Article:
Radioactive beasts are invading our cities

radioactive boar are invading the towns of southern Germany. They pull out a man in a wheelchair; they cross fences and roam the roads, cutting off traffic on the highways; they travel in packs in search of food. Police are scrambling to restore order in urban centers. The radioactive boars are armed with a post-apocalyptic payload; they live in the aftermath of the Chernobyl nuclear disaster in 1986. By feeding on radioactive plants, the animals embody the return of a catastrophe that many seek to suppress. Following a reactor collapse and meltdown in Chernobyl, more than 100,000 people were evacuated from the 20-mile exclusion zone around the nuclear power plant. Residents exposed to radiation suffered from radiation poisoning, leukemia and thyroid cancer. It is estimated that some 4,000 people could die from illnesses related to the accident.

Now in the Exclusion Zone, amidst cracked streets overgrown with weeds, a bear makes its way through a decaying city. Markers of human habitation slowly teeter into dilapidated ruins. Paint chips from buildings and windows have lost their glass. The signs are askew, not telling anyone their once-relevant information about a street name, a grocery store, a cafe’s hours of service. In the abandoned pastures, there are only rare traces of ancient cultivation, while native grasses transform the space into prairie. There, short, stocky horses – the only subspecies ever domesticated – run wild where humans will never plant again. Thick-haired bison roam woods and fields they haven’t seen in centuries. Unafraid of being hunted, the animals thrive in a strangely mutated post-human wildlife sanctuary where radiation remains 10 to 100 times higher than safe for occupancy. Rare species not seen in the region for hundreds of years have returned, including Przewalski’s horse, European bison, lynx and Eurasian brown bear.

As for the radioactive boar hundreds of miles away in Germany, with an omnivorous appetite and sturdy snouts to root out its food, it devours its landscape. They eat acorns, nuts and insects, but also dig up truffles, tubers and mushrooms, which absorb high levels of radioactive waste that decades ago drifted downwind after the collapse of the Power plant. In droves, wild boars make their way into nearby towns with the intention of having food density in garbage cans, park trash cans, and alleyways. Weighing around 400 pounds each and with unpredictable defenses and temperaments, they take precedence in urban areas. A coarse-haired savagery is at odds with the orderly environments of the small towns in which they find themselves.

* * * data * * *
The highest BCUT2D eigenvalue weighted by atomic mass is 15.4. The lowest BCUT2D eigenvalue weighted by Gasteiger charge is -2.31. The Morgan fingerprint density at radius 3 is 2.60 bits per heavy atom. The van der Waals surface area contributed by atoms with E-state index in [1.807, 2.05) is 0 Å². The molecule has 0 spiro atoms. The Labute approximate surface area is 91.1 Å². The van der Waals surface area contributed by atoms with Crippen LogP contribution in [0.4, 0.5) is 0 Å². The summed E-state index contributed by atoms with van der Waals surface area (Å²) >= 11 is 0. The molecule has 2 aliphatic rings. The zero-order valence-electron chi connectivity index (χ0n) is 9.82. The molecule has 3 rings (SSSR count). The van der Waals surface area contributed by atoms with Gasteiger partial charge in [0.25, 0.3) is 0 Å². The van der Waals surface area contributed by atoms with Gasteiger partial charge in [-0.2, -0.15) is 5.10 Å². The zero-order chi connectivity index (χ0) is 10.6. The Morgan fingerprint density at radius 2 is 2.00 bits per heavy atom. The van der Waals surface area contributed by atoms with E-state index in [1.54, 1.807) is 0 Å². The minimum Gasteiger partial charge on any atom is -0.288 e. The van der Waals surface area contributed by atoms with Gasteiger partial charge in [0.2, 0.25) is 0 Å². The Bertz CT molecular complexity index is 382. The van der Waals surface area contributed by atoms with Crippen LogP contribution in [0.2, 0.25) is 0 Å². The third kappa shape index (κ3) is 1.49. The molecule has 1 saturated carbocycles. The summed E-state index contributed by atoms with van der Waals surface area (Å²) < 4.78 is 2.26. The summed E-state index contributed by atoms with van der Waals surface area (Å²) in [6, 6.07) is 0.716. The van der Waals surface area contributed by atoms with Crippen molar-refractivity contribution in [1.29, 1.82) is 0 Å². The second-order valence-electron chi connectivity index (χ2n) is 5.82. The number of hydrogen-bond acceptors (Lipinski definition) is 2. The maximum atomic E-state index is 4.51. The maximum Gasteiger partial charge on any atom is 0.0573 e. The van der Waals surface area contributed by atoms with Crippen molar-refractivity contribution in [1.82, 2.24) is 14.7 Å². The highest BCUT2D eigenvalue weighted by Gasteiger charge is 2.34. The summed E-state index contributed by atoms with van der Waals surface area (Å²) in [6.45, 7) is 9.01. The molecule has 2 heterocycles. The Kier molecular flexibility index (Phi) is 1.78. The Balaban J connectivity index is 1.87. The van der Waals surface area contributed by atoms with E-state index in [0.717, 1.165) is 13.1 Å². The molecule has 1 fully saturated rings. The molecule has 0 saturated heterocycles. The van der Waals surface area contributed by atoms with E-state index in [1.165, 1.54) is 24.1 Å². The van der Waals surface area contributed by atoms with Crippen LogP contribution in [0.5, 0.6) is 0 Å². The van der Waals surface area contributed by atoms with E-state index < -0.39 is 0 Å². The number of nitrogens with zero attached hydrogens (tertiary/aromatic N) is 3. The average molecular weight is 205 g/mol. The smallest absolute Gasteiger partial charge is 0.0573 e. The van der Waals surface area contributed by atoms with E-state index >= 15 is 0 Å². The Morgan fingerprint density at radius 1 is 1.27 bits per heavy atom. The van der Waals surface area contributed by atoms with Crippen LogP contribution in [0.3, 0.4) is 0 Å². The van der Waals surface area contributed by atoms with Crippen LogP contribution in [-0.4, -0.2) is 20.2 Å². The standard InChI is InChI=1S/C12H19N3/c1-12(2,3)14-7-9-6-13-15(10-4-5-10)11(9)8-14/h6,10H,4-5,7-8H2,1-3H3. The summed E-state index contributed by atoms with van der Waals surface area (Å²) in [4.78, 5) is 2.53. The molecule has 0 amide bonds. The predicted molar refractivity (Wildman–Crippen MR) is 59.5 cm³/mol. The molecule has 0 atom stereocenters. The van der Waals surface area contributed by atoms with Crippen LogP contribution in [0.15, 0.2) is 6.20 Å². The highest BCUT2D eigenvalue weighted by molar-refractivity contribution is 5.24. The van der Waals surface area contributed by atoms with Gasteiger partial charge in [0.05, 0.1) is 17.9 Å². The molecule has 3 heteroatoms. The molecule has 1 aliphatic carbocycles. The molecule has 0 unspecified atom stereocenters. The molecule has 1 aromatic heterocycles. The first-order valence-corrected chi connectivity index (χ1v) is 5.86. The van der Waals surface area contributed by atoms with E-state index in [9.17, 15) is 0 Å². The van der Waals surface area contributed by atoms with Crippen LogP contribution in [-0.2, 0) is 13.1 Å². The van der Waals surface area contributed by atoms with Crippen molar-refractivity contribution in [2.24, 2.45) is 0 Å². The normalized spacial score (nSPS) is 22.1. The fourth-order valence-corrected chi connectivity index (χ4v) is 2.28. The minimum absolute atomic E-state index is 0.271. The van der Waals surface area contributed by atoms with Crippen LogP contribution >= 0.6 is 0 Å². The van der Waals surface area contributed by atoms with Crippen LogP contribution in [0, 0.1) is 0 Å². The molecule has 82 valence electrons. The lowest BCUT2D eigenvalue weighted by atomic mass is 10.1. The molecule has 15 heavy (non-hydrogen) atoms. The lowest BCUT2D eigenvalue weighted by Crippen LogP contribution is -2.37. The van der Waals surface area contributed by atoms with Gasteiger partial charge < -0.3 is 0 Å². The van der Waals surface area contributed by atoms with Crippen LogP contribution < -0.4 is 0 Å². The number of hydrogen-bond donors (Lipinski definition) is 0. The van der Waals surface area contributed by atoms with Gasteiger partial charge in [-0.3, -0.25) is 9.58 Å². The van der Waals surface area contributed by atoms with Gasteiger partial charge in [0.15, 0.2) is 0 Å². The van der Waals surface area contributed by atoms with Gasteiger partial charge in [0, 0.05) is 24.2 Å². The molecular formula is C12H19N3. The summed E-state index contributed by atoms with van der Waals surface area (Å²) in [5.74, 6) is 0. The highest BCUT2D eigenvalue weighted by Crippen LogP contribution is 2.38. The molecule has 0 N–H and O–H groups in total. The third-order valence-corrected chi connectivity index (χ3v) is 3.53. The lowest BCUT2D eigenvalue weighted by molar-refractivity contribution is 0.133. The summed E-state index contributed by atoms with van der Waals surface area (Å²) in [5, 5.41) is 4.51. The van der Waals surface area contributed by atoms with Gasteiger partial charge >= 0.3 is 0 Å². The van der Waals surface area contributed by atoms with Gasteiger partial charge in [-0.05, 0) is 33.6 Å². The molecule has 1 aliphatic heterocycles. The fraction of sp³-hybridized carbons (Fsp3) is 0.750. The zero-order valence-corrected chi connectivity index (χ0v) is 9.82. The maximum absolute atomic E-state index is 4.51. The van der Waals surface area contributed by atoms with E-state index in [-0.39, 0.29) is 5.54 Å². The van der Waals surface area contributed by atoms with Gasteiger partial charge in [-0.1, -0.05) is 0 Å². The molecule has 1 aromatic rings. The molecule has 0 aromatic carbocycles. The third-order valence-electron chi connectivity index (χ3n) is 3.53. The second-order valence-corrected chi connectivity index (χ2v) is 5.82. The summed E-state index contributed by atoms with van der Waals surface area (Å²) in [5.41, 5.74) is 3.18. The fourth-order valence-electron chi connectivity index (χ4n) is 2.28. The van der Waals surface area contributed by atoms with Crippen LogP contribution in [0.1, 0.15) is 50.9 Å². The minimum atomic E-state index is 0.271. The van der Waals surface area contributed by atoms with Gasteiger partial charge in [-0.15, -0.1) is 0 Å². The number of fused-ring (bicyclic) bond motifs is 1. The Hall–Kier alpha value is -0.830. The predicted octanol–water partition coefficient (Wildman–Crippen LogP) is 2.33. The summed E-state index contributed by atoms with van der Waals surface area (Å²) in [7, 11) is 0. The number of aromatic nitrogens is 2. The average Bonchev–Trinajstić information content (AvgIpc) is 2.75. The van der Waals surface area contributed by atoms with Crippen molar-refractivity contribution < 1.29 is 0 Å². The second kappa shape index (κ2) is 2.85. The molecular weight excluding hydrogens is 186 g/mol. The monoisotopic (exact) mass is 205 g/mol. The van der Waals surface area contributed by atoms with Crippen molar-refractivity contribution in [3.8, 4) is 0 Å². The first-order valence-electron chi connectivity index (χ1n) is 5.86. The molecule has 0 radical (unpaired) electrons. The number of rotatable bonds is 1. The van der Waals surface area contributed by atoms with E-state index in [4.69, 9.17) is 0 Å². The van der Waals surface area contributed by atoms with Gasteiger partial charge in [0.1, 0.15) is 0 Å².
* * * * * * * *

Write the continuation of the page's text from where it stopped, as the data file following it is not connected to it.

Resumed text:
Decades later, Chernobyl fades from memory. Generations have passed for humans. But for the radioactive elements released by the disaster, life is just beginning. The fire in the nuclear reactor core continues, but invisibly. And the boar takes it with them. They carry the materiality of our failing technology and the indifference to the life of a radioactive isotope.

Maybe we should pay more attention to our fictions. Godzilla, a prehistoric sea reptile monster made using nuclear radiation, has reminded Japan and the rest of the world that radioactive materials are a more powerful and longer-lived beast than humans can imagine. Godzilla makes the otherwise invisible nuclear threat visible. His general indifference towards humans makes him a suitable avatar for radioactive materials.

The Godzilla movies have spawned other notable monsters, including the huge, beaming butterfly creature Mothra, accompanied by small humanoid twins who speak for the creature. Mothra has appeared in 16 films, including Godzilla vs Mothra in 1964 and its remake in 1992 and Mothra Rebirthwho, like the Rocky series, had a number of unfortunate sequels. Among the many Japanese monster movies, Mothra versus Bagan never got past a script, but it should have. Bagan is a huge multi-horned rhinoceros with wings that thousands of years ago protected the earth from threats. Cut to the present as Bagan is freed from captivity in a melting glacier due to global warming. As a protector of nature, the monster sets out to destroy humanity, which is destroying the earth. Crowds of people meet their fates while others ask for help. Mothra hears their cries and flies to their aid. But the help is short-lived as Bagan takes on Mothra in what would be an epic scene for an actor wearing a latex suit and a moth with cardboard wings. With the monster moth defeated, all seems lost. But on a remote island, one of the moth monster’s eggs hatches and a new Mothra is born. After various twists and turns, young Mothra defeats Bagan, protector of the earth. Although it is clear that the earth needs to be saved, we find it difficult to exclude ourselves from existence for the betterment of the non-human world. It is as if Mothra versus Bagan replays again and again. As Bagan returns again and again, one day there may not be an appearance of Mothra to save mankind.